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“As Long As I Make the Story Clear and Not Noring, Then I’m Good”: Editor Zimo Huang on The Tomorrow Man

John Lithgow in The Tomorrow Man (photo by Noble Jones)

A music video director and David Fincher protege, Noble Jones makes his feature filmmaking debut with The Tomorrow Man. John Lithgow anchors the film as Ed Hemsler, a divorced retiree with a penchant for grandiose if vague conspiracy theories about the imminent end of the world. His unexpected romance with Ronnie Meisner (Blythe Danner) begins at a grocery store, but their path is full of unexpected bumps. Via email, editor Zimo Huang discussed his work on the production.

Filmmaker: How and why did you wind up being the editor of your film? What were the factors and attributes that led to your being hired for this job?

Huang: My agent, Matthew Coatsworth at UTA, sent me the script one day and I felt in love with it right away. I then had a meeting with the director, Noble. We chatted about the story, and we clicked. I think the main factor why I was the one who ended up cutting the film was that the director and I had the same idea about how to pace and structure the film.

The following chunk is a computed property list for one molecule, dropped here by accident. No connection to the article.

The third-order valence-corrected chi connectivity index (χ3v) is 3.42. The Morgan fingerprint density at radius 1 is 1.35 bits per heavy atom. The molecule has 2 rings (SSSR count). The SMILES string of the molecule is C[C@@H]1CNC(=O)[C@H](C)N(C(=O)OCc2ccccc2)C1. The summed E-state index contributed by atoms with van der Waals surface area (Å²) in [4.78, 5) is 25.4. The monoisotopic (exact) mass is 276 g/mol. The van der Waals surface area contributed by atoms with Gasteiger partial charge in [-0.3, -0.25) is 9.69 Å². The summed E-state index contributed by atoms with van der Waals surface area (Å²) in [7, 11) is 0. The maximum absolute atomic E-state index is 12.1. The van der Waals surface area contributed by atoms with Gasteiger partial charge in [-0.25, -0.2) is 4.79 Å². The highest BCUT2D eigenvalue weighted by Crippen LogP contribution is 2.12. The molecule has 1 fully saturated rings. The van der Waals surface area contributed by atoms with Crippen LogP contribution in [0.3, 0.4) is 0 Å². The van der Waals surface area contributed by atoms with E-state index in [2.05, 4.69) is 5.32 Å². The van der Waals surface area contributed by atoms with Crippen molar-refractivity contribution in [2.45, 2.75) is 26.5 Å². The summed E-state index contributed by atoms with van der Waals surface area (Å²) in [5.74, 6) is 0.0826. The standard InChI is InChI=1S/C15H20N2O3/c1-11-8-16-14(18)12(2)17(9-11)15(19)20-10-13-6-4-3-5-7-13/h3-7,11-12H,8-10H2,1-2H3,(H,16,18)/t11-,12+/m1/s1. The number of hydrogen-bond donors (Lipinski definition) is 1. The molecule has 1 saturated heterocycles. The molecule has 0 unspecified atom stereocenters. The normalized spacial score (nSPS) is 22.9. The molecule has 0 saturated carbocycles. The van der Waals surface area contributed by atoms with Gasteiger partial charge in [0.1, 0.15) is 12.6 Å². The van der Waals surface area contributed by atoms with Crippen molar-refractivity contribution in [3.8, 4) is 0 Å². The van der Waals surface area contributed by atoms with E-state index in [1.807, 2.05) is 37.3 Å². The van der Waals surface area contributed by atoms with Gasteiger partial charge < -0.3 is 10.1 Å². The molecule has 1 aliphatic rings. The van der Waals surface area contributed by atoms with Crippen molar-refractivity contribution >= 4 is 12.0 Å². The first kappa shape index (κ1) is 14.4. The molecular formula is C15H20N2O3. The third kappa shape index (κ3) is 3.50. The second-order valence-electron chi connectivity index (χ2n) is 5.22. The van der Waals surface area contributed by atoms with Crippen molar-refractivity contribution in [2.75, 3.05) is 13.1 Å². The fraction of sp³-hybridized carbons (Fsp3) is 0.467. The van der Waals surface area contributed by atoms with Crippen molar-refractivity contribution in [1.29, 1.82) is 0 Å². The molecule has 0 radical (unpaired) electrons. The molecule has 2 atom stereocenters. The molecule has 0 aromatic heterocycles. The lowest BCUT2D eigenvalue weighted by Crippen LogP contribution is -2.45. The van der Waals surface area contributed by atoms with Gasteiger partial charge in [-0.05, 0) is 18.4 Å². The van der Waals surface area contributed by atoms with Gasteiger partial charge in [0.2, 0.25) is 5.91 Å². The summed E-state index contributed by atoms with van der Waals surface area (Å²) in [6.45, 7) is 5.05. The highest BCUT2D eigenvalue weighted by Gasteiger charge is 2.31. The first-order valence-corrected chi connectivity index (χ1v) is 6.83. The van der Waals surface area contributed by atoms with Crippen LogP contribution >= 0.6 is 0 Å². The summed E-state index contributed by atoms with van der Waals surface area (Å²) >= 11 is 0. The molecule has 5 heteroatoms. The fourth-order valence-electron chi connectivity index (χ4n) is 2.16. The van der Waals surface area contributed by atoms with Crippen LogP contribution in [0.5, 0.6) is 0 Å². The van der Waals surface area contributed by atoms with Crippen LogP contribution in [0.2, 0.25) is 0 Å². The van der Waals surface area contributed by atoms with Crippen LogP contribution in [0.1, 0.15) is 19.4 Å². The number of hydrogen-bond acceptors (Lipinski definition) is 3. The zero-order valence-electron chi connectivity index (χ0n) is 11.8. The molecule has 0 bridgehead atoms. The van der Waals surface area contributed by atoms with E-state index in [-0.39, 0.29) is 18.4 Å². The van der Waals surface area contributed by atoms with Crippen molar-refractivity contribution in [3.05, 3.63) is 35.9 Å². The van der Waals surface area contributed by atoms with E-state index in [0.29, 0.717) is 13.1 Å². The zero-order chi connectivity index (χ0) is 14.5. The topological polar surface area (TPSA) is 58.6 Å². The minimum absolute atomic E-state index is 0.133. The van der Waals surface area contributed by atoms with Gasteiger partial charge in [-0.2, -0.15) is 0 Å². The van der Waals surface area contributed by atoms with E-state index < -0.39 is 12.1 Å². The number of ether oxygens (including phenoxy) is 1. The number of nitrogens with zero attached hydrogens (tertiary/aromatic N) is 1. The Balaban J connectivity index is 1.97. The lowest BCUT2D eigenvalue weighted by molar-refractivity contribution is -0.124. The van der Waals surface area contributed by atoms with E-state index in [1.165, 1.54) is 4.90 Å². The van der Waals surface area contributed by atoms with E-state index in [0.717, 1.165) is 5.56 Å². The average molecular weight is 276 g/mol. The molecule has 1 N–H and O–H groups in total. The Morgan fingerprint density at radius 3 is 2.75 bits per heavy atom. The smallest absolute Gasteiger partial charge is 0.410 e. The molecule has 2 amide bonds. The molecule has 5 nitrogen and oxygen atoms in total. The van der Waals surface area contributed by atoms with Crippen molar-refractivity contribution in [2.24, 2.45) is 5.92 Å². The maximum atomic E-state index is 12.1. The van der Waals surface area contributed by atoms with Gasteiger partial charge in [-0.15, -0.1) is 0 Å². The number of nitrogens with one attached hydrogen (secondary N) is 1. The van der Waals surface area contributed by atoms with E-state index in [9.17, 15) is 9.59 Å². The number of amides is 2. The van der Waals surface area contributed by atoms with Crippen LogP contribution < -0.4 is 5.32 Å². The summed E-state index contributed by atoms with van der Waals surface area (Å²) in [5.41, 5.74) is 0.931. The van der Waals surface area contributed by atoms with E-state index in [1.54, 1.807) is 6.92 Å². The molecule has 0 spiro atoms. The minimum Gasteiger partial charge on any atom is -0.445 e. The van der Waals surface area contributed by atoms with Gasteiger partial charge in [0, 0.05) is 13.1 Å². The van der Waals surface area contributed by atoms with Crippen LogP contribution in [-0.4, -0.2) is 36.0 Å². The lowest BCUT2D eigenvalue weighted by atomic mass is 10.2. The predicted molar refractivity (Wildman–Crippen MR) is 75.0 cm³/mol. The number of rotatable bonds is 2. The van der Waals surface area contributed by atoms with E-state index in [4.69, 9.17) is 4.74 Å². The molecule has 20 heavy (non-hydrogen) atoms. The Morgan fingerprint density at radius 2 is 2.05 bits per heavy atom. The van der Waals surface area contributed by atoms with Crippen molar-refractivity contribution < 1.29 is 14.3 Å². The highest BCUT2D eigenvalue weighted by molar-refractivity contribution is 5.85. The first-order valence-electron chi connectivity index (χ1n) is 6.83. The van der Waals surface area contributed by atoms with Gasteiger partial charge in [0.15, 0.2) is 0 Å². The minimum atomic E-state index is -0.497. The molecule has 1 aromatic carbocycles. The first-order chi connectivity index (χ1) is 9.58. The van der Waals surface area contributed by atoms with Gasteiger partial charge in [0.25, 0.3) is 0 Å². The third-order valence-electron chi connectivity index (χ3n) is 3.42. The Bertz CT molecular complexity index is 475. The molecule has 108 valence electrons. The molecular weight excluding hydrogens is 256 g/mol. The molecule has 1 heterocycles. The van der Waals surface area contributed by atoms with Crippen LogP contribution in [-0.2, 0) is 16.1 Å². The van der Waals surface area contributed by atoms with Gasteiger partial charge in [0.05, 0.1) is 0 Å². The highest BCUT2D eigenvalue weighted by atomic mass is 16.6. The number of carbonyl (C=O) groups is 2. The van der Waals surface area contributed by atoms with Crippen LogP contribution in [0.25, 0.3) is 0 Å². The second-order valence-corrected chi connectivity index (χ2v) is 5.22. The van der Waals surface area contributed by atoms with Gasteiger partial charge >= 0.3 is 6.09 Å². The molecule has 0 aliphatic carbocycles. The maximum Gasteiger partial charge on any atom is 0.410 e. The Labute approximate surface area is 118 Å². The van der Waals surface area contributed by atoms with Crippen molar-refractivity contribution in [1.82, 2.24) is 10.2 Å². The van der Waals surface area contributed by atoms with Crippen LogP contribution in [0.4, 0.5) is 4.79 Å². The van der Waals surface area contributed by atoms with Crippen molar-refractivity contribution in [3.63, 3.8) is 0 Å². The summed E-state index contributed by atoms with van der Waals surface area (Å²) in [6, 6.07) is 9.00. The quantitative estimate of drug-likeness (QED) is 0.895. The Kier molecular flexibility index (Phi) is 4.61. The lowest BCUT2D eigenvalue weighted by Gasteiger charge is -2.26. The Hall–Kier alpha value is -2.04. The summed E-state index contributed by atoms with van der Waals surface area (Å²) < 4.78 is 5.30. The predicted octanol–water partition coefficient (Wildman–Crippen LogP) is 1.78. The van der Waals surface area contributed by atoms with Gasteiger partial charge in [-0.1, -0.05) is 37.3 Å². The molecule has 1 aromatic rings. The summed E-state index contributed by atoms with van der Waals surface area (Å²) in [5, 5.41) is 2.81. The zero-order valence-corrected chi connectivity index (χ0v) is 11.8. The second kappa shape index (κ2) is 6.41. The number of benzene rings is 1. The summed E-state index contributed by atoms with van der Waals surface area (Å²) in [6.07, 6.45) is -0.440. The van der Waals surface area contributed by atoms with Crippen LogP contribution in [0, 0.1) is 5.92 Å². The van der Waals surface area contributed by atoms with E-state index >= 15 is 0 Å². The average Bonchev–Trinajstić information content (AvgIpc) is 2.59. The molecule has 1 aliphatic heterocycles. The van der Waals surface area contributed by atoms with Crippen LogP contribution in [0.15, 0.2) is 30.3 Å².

Filmmaker: In terms of advancing your film from its earliest assembly to your final cut, what were goals as an editor? What elements of the film did you want to enhance, or preserve, or tease out or totally reshape?

Huang: Making this storyline clear has always been my main goal from the rough to locked cut. We have, as many editors do, a board with all the scenes written out on index cards. The director and I would move things around and see what would work. Sometimes it confuses us, but it always helps.

Filmmaker: How did you achieve these goals? What types of editing techniques, or processes, or feedback screenings allowed this work to occur?

Huang: I don’t really have techniques, personally. It’s storytelling. For me, as long as I make the story clear and not boring, then I’m good. The director did tell me to watch John Ford’s films before we started cutting. I love John Ford, and I really enjoyed re-watching many of his films. Oh, also, he told me to watch Hal Ashby’s Being There!!

Filmmaker; As an editor, how did you come up in the business, and what influences have affected your work?

Huang: Amadeus (the film).

Filmmaker: What editing system did you use, and why?

Huang: Avid Media Composer! It’s my personally preference. I’ve been cutting on Avid since the beginning of my career. I do use Premiere to work on short form projects.

Filmmaker: What was the most difficult scene to cut and why? And how did you do it?

Huang: To be honest, we locked the cut a year ago, and I don’t quite recall what the most difficult scene was. But I guess it’s a good thing?

That being said, there was one scene we couldn’t figure out where to use in the film because it didn’t work in the place where it was intended. The director and I tried to save that scene, but we at the end, we tossed that scene.

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